I love Italian food. Hands down my favorite type of food. So I am always trying to figure out how to replace all the meat and cheese laden dishes with healthy, veggie alternatives. My absolute favorite Italian dish is risotto. My first taste of risotto was at an authentic, family owned Italian restaurant in Chicago on my 19th birthday. It was probably the best thing I had ever eaten, and when I got married and had my own kitchen, it was one of the first things I taught myself to make. I don’t follow a recipe when I make it, and I always make it differently every time, based on what I have on hand. Last week, I made one of my favorite versions, so I had to share!
Mushroom and Leek Risotto with Parmesan Tempeh
- 3/4 c arborio rice
- 4 c vegetable stock
- 2 T Earth Balance, divided
- 1/4 c white wine
- 8 baby Portobello mushrooms, diced
- 1/2 c diced leeks
- 2 c spinach
- 1 T + 1 tsp dried parsley
- 2 tsp dried thyme, divided
- 1/2 block of tempeh
- 1/4 c whole wheat breadcrumbs
- 1/2 c nutritional yeast
- 1/2 c sesame seeds
- salt and pepper to taste
- Make vegan “parmesan cheese” by combining nutritional yeast and sesame seeds in a food processor or blender until ground.
- Heat a large pot or skillet. Melt 1 T Earth Balance, then add mushrooms and leeks. Add 1 T parsley and 1 tsp thyme and saute until soft.
- Add rice to the skillet and allow to toast slightly. After about 5 minutes, add wine and stir well.
- Add veggie broth about a 1/2 cup at a time, stirring frequently. Add broth as it gets absorbed, keeping the rice mixture covered in liquid. Keep adding and stirring until all broth is added and rice is tender.
- Remove from heat, stir in half of the vegan parmesan, spinach, and salt and pepper to taste.
- Combine remaining vegan parmesan, breadcrumbs, and the rest of the parsley and thyme in a shallow bowl.
- Dredge tempeh slices in mixture, patting it down well to stick it to the tempeh.
- Heat a skillet with remaining Earth Balance. Cook tempeh until heated through and golden on each side.
- Serve tempeh on top of risotto. Garnish with any remaining parmesan.
Oh so creamy goodness. If you want it even creamier, stir in a spoonful of vegan cream cheese. Or change up the veggies depending on what you have on hand. Try adding lemon zest with the rice, and stirring in asparagus and peas instead of the mushrooms and spinach. Delicious!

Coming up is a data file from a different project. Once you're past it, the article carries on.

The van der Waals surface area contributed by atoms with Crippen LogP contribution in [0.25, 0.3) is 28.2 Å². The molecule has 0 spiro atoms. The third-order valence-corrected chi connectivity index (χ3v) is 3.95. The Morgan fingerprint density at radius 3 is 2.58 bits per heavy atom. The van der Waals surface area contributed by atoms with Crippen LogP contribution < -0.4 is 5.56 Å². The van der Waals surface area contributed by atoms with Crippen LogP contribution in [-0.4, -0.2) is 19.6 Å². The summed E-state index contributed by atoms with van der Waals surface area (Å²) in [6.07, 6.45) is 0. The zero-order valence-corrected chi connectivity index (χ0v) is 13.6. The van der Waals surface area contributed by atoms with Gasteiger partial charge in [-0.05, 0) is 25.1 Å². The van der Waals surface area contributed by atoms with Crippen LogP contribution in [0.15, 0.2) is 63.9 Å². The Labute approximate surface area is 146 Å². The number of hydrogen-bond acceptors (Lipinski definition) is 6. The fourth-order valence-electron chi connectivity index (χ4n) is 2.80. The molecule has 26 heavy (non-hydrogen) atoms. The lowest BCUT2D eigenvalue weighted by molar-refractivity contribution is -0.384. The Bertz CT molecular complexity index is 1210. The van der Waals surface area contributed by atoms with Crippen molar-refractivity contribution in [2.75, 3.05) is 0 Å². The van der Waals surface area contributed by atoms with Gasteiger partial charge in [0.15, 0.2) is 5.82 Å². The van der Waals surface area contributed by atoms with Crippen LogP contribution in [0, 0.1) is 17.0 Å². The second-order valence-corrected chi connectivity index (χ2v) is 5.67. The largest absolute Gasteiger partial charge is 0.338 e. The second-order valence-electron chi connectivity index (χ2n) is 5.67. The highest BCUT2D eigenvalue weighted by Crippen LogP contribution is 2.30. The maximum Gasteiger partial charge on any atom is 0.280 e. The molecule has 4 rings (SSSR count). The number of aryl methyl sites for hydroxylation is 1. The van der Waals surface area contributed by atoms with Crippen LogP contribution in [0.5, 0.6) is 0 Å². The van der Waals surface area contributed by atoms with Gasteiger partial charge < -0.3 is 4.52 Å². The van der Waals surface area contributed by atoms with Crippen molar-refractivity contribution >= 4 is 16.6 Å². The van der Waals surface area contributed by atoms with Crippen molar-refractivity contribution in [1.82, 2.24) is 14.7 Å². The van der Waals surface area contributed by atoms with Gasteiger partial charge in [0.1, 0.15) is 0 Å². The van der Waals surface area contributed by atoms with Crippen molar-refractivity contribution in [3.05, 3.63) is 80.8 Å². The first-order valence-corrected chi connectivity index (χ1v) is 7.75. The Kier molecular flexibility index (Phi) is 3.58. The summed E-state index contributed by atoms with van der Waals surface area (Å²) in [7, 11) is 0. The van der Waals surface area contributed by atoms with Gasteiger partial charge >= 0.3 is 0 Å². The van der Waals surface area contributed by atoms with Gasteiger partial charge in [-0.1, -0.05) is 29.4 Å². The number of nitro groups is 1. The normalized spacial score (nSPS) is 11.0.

This week I decided to pull my menu from my recipe binder. I collect so many recipes in there, but I never go back and cook them! And since I am traveling later this week, it’s another good way to plan just a few meals.
- Sunday: Spaghetti with Tempeh and Mushrooms
- Monday: Couscous with Sun-dried Tomatoes
- Tuesday: Pasta e Fagioli
- Wednesday: Penne with Walnut Sauce
- Thursday – Sunday, the husband is on his own. I could try to make food in advance for him to eat, but then it would just go to waste. I think he likes the excuse to eat as much red meat as possible.
I cooked two cups of dried chickpeas on Saturday, so now I have four cups of cooked beans for the week. One cup went into hummus for a party this weekend. Another cup I roasted with some apple cider vinegar, maple syrup, and cinnamon to put on top of salads this week. The last two cups go in Monday and Tuesday’s dinner. I love how one food can work in so many ways to make my life easier!
Tonight’s spaghetti dinner was super easy, especially considering the husband requested meat be involved this time. 🙂
Spaghetti with Tempeh and Mushrooms
- 1/2 block tempeh
- 8 mushrooms, diced
- 1 cup marinara sauce
- 8 ounces spaghetti
- Heat 1 tsp olive oil in a small skillet. Saute mushrooms until soft.
- Crumble tempeh into mushrooms and stir to combine. Cook until tempeh heats through, about 5 minutes.
- Meanwhile, cook spaghetti and drain.
- Add sauce to tempeh mixture and combine well. Let simmer for another couple of minutes.
- Serve sauce over spaghetti. Top with vegan parmesan, if desired.
To make vegan parmesan, combine equal parts nutritional yeast and sunflower seeds in a food processor and combine until fine. The cheesy flavor of the nutritional yeast and the nuttiness of the sunflower seeds makes a great parmesan substitute. And it provides a good amount of vitamin B12 as a bonus! 🙂
Tempeh is a great meat substitute, for anyone not familiar with it. I like it because it is made from rice primarily, although some brands mix soybeans into it. I am not a huge fan of eating processed vegetarian protein products or meat substitutes, especially soy based ones. But tempeh is okay in my book every once in a while. It packs a lot of protein into a small amount of food and has a pretty neutral taste.
This dinner was easy, quick, and delicious! Definitely a new staple in our house.